In addition, Switzerland's involvement in international migration policy in 2019 was also aimed at improving the protection of migrants on the ground. At the same time, Switzerland intends to take a longer-term approach to the complex causes of irregular migration and flight. In doing so, the Confederation acted in line with the strategic linking of Swiss interests in the migration sector with international cooperation (IC). In 2019, a total of over CHF 200 million was invested in migration-related contexts. In the year under review, the focus was on West and Central Africa, the Middle East, North Africa, the migration route from the Horn of Africa to Libya and the Western Balkans.
A focal point in 2019 was Libya, where the precarious situation of refugees and migrants was further exacerbated by the resumption of fighting. The focus of Switzerland's commitment in the area of migration was on protective measures on the ground. In addition, Switzerland agreed to take over a group of up to 50 refugees evacuated from Libya.
The Middle East was also of great importance, where the situation remained tense due to the unresolved Syrian conflict. More than 5.5 million displaced persons continue to remain in Syria's neighbouring countries. In 2019, Switzerland spent a total of CHF 61 million to support the suffering population in the region. A special focus in the area of migration and protection continued to be on Lebanon, the country with the proportionally highest number of refugees in the world.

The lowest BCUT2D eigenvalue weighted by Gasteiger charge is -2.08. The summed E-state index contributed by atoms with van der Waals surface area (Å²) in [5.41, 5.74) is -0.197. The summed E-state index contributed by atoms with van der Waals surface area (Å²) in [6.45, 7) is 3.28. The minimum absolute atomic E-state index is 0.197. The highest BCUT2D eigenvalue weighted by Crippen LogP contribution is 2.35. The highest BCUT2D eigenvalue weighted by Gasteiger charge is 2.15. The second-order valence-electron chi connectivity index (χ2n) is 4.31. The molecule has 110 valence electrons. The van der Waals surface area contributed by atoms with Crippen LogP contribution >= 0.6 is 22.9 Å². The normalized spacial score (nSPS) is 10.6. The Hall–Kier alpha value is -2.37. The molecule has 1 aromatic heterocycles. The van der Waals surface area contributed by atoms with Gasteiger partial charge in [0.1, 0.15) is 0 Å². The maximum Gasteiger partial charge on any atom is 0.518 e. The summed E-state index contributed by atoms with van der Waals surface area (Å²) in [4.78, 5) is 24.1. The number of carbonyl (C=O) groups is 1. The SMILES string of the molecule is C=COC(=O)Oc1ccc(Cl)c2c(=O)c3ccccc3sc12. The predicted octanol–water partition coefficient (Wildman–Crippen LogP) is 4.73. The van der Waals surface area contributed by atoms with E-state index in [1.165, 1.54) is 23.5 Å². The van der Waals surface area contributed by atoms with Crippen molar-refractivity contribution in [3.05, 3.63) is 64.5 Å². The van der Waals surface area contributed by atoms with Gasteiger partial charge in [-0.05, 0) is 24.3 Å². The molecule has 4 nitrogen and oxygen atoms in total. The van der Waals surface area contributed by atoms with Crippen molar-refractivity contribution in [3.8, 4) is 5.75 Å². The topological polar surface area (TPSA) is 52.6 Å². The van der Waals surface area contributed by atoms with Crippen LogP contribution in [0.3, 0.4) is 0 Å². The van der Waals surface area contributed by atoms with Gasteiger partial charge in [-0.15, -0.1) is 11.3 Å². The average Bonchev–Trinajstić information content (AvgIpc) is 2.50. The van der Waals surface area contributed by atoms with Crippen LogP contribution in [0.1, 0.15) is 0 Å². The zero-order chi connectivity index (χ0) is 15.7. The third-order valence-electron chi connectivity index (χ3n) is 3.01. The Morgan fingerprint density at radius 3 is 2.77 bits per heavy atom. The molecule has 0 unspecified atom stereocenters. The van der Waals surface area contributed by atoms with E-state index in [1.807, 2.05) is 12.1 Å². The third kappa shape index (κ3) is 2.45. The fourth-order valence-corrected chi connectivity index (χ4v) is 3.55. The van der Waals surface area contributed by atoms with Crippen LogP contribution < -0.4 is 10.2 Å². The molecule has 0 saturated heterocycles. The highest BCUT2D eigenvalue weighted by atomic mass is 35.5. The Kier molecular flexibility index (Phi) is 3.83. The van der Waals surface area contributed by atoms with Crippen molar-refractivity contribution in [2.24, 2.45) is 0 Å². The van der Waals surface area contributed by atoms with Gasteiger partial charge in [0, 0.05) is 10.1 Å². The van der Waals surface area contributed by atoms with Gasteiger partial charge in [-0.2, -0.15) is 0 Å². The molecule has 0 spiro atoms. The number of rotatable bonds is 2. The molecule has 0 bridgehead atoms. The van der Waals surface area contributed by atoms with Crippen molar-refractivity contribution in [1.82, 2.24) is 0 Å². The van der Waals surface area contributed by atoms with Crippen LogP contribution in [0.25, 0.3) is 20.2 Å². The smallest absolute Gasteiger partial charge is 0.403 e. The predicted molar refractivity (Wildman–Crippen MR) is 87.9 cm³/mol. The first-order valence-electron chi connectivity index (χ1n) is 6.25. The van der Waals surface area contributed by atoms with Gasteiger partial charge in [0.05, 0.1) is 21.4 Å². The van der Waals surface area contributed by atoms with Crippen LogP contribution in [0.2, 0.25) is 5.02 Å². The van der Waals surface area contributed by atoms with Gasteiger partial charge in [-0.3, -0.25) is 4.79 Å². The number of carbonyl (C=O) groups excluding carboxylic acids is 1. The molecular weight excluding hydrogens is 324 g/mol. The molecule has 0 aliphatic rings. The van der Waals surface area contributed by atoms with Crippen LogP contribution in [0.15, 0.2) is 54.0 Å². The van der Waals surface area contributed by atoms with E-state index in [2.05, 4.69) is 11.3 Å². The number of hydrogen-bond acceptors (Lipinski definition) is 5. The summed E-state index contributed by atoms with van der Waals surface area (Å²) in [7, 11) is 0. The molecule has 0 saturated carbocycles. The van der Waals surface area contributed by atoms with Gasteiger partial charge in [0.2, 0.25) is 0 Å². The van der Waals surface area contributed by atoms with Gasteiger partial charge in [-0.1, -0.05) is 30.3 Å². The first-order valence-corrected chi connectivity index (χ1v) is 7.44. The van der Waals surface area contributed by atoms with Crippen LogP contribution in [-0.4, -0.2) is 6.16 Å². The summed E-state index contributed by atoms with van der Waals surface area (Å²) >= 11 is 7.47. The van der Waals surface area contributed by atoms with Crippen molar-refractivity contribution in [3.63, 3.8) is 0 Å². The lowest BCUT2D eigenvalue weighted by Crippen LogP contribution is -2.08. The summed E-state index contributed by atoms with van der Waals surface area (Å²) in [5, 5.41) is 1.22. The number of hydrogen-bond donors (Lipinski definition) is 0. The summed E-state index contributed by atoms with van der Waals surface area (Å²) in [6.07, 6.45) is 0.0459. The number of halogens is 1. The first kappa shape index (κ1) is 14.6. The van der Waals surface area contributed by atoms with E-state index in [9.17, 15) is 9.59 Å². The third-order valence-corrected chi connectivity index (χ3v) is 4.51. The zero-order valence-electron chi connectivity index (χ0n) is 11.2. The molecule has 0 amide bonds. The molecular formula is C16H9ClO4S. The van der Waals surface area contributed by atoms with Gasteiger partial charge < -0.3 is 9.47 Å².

Bilateral and regional cooperation
Within the framework of bilateral cooperation, Switzerland continued work on the implementation of existing migration partnerships and pushed ahead with negotiations for the conclusion of new migration and readmission agreements. The readmission and visa facilitation agreements signed with Ukraine in 2017 entered into force on 1 March 2019. As a result of the agreement in the area of return between Switzerland, Afghanistan and the UNHCR, it was possible to carry out involuntary repatriations again in March 2019 after an 18-month interruption.
At the European level, Switzerland has repeatedly advocated reform of the European asylum system in the context of its association with Schengen and Dublin. Switzerland has long been committed to a balanced and crisis-resistant Dublin system and to strengthening the protection of the European external border and the associated containment of irregular migration. It has also continued its bilateral cooperation in the area of migration with European states that have been particularly called upon - namely Greece and Italy. Within this framework, Switzerland is offering its assistance for the development of more robust asylum structures, improved return and reintegration procedures in the countries of origin, and increased reception capacities for refugees.
The United Nations Refugee Agency (UNHCR) and Switzerland hosted the first Refugee Forum in Geneva in 2019. At this forum, measures were discussed to ensure international protection, reduce pressure on host countries, strengthen the independence of refugees on the ground and find sustainable solutions.
The report identifies new challenges in the area of migration and refugees due to the coronavirus pandemic and the emerging effects of the global health and economic crisis. Switzerland will adapt its migration foreign policy instruments and activities accordingly. With its interdepartmental structure on international migration policy, it is well placed to do so in order to ensure a rapid, flexible and coordinated approach. The strategic link between international cooperation and migration policy is to be strengthened in the IC Strategy 2021-2024.